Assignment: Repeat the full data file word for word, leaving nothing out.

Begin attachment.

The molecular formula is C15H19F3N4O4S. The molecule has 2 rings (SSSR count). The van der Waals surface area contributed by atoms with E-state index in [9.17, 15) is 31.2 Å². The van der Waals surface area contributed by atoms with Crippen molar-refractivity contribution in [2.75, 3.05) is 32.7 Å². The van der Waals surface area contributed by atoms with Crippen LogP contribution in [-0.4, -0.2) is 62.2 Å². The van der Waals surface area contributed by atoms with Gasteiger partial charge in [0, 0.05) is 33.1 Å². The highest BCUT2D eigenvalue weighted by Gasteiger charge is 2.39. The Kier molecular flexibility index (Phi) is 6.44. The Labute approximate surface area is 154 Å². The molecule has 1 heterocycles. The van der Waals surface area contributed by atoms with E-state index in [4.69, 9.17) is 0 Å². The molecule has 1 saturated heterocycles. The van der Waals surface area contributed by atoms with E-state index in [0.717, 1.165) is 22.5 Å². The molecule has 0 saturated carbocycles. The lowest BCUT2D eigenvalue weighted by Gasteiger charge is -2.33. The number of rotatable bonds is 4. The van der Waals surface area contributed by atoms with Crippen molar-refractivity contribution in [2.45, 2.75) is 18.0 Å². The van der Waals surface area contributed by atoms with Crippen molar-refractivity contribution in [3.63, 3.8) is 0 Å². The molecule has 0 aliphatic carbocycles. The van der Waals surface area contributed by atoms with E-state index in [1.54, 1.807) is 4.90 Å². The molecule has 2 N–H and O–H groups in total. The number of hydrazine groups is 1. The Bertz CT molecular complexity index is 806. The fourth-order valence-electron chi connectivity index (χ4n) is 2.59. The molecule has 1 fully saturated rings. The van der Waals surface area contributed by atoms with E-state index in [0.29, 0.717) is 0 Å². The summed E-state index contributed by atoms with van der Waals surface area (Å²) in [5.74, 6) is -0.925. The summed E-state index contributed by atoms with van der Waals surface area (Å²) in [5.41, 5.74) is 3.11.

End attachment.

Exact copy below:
The molecular formula is C15H19F3N4O4S. The molecule has 2 rings (SSSR count). The van der Waals surface area contributed by atoms with E-state index in [9.17, 15) is 31.2 Å². The van der Waals surface area contributed by atoms with Crippen molar-refractivity contribution in [2.75, 3.05) is 32.7 Å². The van der Waals surface area contributed by atoms with Crippen LogP contribution in [-0.4, -0.2) is 62.2 Å². The van der Waals surface area contributed by atoms with Gasteiger partial charge in [0, 0.05) is 33.1 Å². The highest BCUT2D eigenvalue weighted by Gasteiger charge is 2.39. The Kier molecular flexibility index (Phi) is 6.44. The Labute approximate surface area is 154 Å². The molecule has 1 heterocycles. The van der Waals surface area contributed by atoms with E-state index in [4.69, 9.17) is 0 Å². The molecule has 1 saturated heterocycles. The van der Waals surface area contributed by atoms with E-state index in [0.717, 1.165) is 22.5 Å². The molecule has 0 saturated carbocycles. The lowest BCUT2D eigenvalue weighted by Gasteiger charge is -2.33. The number of rotatable bonds is 4. The van der Waals surface area contributed by atoms with Crippen molar-refractivity contribution in [2.45, 2.75) is 18.0 Å². The van der Waals surface area contributed by atoms with Crippen molar-refractivity contribution in [3.63, 3.8) is 0 Å². The molecule has 0 aliphatic carbocycles. The van der Waals surface area contributed by atoms with E-state index in [1.54, 1.807) is 4.90 Å². The molecule has 2 N–H and O–H groups in total. The number of hydrazine groups is 1. The Bertz CT molecular complexity index is 806. The fourth-order valence-electron chi connectivity index (χ4n) is 2.59. The molecule has 1 fully saturated rings. The van der Waals surface area contributed by atoms with E-state index in [0.29, 0.717) is 0 Å². The summed E-state index contributed by atoms with van der Waals surface area (Å²) in [5.74, 6) is -0.925. The summed E-state index contributed by atoms with van der Waals surface area (Å²) in [5.41, 5.74) is 3.11.